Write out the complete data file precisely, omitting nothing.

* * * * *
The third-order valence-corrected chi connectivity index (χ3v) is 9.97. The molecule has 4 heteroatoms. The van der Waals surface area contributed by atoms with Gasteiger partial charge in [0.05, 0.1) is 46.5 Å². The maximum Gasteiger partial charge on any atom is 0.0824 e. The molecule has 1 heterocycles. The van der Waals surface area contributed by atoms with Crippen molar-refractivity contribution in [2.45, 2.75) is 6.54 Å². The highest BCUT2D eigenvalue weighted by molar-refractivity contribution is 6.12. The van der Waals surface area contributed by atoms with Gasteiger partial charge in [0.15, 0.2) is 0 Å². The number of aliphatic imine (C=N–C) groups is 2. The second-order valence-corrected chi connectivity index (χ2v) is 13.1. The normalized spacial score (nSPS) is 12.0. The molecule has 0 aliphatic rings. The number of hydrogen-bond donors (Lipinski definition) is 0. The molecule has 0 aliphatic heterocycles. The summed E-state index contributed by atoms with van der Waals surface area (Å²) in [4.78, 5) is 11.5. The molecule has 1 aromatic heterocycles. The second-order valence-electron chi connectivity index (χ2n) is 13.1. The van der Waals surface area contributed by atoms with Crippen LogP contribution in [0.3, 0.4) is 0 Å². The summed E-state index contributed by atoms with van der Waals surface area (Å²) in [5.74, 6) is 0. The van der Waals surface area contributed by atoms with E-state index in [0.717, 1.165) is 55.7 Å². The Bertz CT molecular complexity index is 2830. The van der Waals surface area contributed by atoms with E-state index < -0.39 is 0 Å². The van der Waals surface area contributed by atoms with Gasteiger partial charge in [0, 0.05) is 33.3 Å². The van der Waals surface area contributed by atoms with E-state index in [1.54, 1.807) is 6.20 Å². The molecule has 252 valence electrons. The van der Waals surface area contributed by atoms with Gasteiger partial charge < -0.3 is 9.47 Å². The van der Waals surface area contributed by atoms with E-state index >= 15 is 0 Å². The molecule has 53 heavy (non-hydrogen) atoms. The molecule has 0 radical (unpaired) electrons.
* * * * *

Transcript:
The third-order valence-corrected chi connectivity index (χ3v) is 9.97. The molecule has 4 heteroatoms. The van der Waals surface area contributed by atoms with Gasteiger partial charge in [0.05, 0.1) is 46.5 Å². The maximum Gasteiger partial charge on any atom is 0.0824 e. The molecule has 1 heterocycles. The van der Waals surface area contributed by atoms with Crippen molar-refractivity contribution in [2.45, 2.75) is 6.54 Å². The highest BCUT2D eigenvalue weighted by molar-refractivity contribution is 6.12. The van der Waals surface area contributed by atoms with Gasteiger partial charge in [0.15, 0.2) is 0 Å². The number of aliphatic imine (C=N–C) groups is 2. The second-order valence-corrected chi connectivity index (χ2v) is 13.1. The normalized spacial score (nSPS) is 12.0. The molecule has 0 aliphatic rings. The number of hydrogen-bond donors (Lipinski definition) is 0. The molecule has 0 aliphatic heterocycles. The summed E-state index contributed by atoms with van der Waals surface area (Å²) in [4.78, 5) is 11.5. The molecule has 1 aromatic heterocycles. The second-order valence-electron chi connectivity index (χ2n) is 13.1. The van der Waals surface area contributed by atoms with Crippen LogP contribution in [0.3, 0.4) is 0 Å². The summed E-state index contributed by atoms with van der Waals surface area (Å²) in [5.74, 6) is 0. The van der Waals surface area contributed by atoms with E-state index in [0.717, 1.165) is 55.7 Å². The Bertz CT molecular complexity index is 2830. The van der Waals surface area contributed by atoms with E-state index < -0.39 is 0 Å². The van der Waals surface area contributed by atoms with Gasteiger partial charge in [0, 0.05) is 33.3 Å². The van der Waals surface area contributed by atoms with E-state index in [1.54, 1.807) is 6.20 Å². The molecule has 252 valence electrons. The van der Waals surface area contributed by atoms with Gasteiger partial charge < -0.3 is 9.47 Å². The van der Waals surface area contributed by atoms with E-state index >= 15 is 0 Å². The molecule has 53 heavy (non-hydrogen) atoms. The molecule has 0 radical (unpaired) electrons.